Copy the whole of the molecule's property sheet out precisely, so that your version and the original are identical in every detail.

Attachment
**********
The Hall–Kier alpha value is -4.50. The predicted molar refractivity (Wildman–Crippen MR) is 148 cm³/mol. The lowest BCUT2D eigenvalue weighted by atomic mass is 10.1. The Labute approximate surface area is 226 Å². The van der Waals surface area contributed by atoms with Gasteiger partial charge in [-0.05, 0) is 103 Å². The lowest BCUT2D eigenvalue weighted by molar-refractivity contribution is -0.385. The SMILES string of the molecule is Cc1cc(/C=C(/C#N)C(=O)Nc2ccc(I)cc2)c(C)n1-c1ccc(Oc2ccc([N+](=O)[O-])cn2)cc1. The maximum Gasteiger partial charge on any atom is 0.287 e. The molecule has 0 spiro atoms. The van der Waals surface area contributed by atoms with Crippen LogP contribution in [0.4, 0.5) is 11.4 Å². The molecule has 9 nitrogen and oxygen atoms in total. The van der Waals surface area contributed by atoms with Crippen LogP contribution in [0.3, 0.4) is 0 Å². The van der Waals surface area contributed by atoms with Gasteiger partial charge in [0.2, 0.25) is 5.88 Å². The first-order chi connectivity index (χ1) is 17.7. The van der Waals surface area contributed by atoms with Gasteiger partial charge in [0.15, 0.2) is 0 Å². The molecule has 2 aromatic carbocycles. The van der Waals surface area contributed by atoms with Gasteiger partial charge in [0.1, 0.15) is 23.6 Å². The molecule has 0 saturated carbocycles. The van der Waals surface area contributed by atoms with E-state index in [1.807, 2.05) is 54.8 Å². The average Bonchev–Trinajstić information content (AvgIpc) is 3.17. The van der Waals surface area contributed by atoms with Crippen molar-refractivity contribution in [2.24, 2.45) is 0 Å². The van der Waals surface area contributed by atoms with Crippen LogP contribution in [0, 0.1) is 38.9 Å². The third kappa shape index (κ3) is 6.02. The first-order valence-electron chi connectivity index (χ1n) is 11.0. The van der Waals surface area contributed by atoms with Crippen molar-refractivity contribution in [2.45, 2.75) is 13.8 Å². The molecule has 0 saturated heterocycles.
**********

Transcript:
The Hall–Kier alpha value is -4.50. The predicted molar refractivity (Wildman–Crippen MR) is 148 cm³/mol. The lowest BCUT2D eigenvalue weighted by atomic mass is 10.1. The Labute approximate surface area is 226 Å². The van der Waals surface area contributed by atoms with Gasteiger partial charge in [-0.05, 0) is 103 Å². The lowest BCUT2D eigenvalue weighted by molar-refractivity contribution is -0.385. The SMILES string of the molecule is Cc1cc(/C=C(/C#N)C(=O)Nc2ccc(I)cc2)c(C)n1-c1ccc(Oc2ccc([N+](=O)[O-])cn2)cc1. The maximum Gasteiger partial charge on any atom is 0.287 e. The molecule has 0 spiro atoms. The van der Waals surface area contributed by atoms with Crippen LogP contribution in [0.4, 0.5) is 11.4 Å². The molecule has 9 nitrogen and oxygen atoms in total. The van der Waals surface area contributed by atoms with Crippen LogP contribution in [0.3, 0.4) is 0 Å². The van der Waals surface area contributed by atoms with Gasteiger partial charge in [0.2, 0.25) is 5.88 Å². The first-order chi connectivity index (χ1) is 17.7. The van der Waals surface area contributed by atoms with Gasteiger partial charge in [0.15, 0.2) is 0 Å². The molecule has 2 aromatic carbocycles. The van der Waals surface area contributed by atoms with Gasteiger partial charge in [0.1, 0.15) is 23.6 Å². The molecule has 0 saturated carbocycles. The van der Waals surface area contributed by atoms with E-state index in [1.807, 2.05) is 54.8 Å². The average Bonchev–Trinajstić information content (AvgIpc) is 3.17. The van der Waals surface area contributed by atoms with Crippen molar-refractivity contribution in [2.24, 2.45) is 0 Å². The van der Waals surface area contributed by atoms with Crippen LogP contribution in [0, 0.1) is 38.9 Å². The third kappa shape index (κ3) is 6.02. The first-order valence-electron chi connectivity index (χ1n) is 11.0. The van der Waals surface area contributed by atoms with Crippen molar-refractivity contribution in [2.45, 2.75) is 13.8 Å². The molecule has 0 saturated heterocycles.